Some believe that CME stakeholders belong in different camps—that academic medical centers and medical societies are inherently different than medical education companies. The simple truth is that we all work in medical education businesses, whatever our organizational model. Consider the following examples.

The Cleveland Clinic: Its CME officehas a good reputation and recently produced an excellent study showing the lack of bias in CME. But the CME team is a small education business unit that is part of a very large company incorporated in Ohio.
The Cleveland Clinic earns $5 billion in annual revenues and recently doubled its advertising budget. According to a federal tax filing, the Cleveland Clinic spent $35 million in advertising and promotion to grow its market share in 2008. And business is booming. As a company, the Cleveland Clinic is adding operations in Abu Dhabi, Austria, and Singapore. Newsweek magazine once called the Clinic “a hospital trying to be a Toyota factory.”

Universities and associations? Johns Hopkins is incorporated in Maryland. The American Academy of Neurology is a Minnesota business. All universities, hospitals, associations, and other medical education companies register their businesses in various states.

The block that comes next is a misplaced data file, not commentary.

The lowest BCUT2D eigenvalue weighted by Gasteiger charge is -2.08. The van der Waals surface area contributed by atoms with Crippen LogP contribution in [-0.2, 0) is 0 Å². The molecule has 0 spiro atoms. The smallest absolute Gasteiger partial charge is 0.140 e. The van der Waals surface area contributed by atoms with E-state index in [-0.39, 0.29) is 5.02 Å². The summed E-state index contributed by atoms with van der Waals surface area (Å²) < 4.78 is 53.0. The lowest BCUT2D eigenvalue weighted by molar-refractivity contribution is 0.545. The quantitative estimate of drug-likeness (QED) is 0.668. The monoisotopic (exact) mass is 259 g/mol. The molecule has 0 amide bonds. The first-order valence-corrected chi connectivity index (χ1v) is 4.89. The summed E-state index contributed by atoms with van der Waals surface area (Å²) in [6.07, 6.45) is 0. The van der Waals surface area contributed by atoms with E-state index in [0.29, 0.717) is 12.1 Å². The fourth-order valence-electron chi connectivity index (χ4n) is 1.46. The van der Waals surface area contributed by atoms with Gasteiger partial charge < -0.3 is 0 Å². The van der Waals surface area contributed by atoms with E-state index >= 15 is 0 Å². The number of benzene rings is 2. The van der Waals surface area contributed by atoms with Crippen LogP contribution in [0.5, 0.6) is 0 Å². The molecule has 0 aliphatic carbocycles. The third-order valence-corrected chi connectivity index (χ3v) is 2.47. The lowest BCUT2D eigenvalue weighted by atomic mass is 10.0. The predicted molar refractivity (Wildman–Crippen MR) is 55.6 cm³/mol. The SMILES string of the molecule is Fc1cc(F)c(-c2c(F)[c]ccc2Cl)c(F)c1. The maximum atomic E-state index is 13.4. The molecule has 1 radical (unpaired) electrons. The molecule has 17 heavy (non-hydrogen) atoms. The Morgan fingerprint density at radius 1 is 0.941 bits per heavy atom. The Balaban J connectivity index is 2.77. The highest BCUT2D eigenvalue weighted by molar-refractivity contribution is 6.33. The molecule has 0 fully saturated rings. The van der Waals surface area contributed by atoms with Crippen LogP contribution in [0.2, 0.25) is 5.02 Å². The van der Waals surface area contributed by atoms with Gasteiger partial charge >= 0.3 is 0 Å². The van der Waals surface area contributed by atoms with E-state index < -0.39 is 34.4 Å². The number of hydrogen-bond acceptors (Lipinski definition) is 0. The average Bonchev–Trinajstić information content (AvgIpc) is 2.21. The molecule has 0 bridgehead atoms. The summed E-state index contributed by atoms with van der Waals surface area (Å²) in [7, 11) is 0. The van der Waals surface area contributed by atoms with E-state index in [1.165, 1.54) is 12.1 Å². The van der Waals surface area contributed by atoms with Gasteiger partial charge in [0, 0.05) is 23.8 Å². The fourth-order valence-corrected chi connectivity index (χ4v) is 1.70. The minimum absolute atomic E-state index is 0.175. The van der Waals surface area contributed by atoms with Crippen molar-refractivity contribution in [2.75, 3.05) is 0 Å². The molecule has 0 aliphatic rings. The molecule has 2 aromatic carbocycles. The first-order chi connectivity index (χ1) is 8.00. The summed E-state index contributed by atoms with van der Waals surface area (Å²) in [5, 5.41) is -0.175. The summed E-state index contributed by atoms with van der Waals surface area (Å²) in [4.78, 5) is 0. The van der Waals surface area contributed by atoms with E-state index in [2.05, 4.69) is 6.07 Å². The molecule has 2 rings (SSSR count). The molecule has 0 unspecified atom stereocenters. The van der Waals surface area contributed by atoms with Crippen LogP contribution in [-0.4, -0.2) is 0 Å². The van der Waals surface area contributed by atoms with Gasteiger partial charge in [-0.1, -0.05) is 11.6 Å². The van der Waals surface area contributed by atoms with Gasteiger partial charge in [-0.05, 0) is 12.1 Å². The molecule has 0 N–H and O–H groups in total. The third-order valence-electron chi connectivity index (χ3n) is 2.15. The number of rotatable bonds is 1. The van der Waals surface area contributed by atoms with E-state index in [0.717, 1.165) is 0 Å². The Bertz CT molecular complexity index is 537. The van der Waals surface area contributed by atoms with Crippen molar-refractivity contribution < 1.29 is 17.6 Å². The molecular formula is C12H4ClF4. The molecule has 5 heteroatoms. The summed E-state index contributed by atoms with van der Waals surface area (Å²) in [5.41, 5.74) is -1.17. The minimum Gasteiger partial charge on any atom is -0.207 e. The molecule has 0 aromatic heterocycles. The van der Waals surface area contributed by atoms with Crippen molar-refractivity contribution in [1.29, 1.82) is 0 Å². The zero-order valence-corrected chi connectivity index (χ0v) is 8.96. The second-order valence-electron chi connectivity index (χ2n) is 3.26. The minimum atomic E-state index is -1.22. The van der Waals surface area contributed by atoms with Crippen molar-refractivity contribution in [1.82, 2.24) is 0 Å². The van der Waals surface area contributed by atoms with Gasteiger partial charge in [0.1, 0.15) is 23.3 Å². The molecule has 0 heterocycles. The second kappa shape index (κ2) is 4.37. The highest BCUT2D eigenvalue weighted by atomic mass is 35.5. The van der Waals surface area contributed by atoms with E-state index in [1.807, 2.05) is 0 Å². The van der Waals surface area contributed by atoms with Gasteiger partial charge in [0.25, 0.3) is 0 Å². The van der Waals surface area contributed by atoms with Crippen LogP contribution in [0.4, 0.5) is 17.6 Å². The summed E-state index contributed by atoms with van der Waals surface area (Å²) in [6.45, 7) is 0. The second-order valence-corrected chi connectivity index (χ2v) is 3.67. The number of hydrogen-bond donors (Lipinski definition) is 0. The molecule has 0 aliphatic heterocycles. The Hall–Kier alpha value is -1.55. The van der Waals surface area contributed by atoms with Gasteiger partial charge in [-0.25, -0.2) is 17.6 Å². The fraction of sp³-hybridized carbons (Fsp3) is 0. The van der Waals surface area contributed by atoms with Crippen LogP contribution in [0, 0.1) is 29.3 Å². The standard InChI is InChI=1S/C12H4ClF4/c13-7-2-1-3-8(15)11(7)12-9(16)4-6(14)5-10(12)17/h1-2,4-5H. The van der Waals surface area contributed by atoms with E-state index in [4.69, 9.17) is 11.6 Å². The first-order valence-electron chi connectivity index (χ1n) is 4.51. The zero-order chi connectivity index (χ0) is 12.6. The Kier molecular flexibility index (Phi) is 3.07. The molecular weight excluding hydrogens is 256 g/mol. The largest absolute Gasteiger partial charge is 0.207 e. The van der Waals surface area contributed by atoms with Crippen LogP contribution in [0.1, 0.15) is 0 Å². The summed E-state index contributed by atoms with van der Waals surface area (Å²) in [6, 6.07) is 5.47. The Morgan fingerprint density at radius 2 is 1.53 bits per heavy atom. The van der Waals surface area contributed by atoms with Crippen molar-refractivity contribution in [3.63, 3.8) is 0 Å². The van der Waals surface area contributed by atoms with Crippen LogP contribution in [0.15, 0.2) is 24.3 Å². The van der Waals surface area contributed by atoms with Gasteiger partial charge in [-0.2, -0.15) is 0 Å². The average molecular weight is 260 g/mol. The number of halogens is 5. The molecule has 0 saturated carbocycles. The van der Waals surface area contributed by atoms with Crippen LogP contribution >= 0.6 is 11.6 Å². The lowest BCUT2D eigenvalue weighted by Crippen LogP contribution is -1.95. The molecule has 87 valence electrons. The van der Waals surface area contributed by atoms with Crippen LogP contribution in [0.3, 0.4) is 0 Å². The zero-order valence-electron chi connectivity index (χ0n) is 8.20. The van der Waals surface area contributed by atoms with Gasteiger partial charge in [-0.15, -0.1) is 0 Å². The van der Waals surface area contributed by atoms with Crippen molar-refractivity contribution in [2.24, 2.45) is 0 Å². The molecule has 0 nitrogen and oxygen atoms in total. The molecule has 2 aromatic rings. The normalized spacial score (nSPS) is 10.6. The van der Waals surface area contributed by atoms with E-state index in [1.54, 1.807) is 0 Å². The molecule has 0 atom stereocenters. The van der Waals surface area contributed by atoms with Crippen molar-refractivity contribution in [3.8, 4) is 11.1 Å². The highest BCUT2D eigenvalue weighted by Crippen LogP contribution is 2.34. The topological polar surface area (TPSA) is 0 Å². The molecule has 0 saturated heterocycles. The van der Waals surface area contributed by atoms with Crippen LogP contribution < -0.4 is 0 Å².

A key goal of any business, whatever its federal tax status, is to operate profitably so it can continue to keep the doors open and do good things. As a wise association executive once told me, “Not-for-profit does not mean we are a ‘for-loss’ organization.”

In order to grow, all businesses focus on some type of marketing. That’s why a representative from Virginia Commonwealth University is delivering a session at a 2011 American Hospital Association meeting to help make attendees “valuable … to your organization by applying your
marketing skills to support wellness goals and help manage chronic illnesses—through ‘social marketing.’”

All businesses require revenue and market share to operate successfully. Our CME businesses at hospitals, medical schools, societies, and other medical education companies are no different.

Whether our budgets come from a hospital administrator, dean, society education committee, or an education grant from industry, the reality is that it takes money to pay for high-quality CME. We must face a simple fact: Without funding from some budget, none of us would have a job in this wonderful business of CME.

Of course there are differences in how each of us approaches our education business. Some of us are more efficient than others. Some of us have closer ties than others with faculty, attendees, or even patients. But we all abide by the same set of accreditation and other requirements that manage how the CME business operates.

The CME enterprise imitates life. We all are judged by the company we keep.

Stephen M. Lewis, MA, CCMEP, is president of Littleton, Colo.–based Global Education Group. He can be reached at


More Stephen Lewis columns
Is CEJA Becoming an Oxymoron?
Ringing In a New Era for CME
REMS: A New Trajectory for CME?
Is it Time to Thank the ACCME?"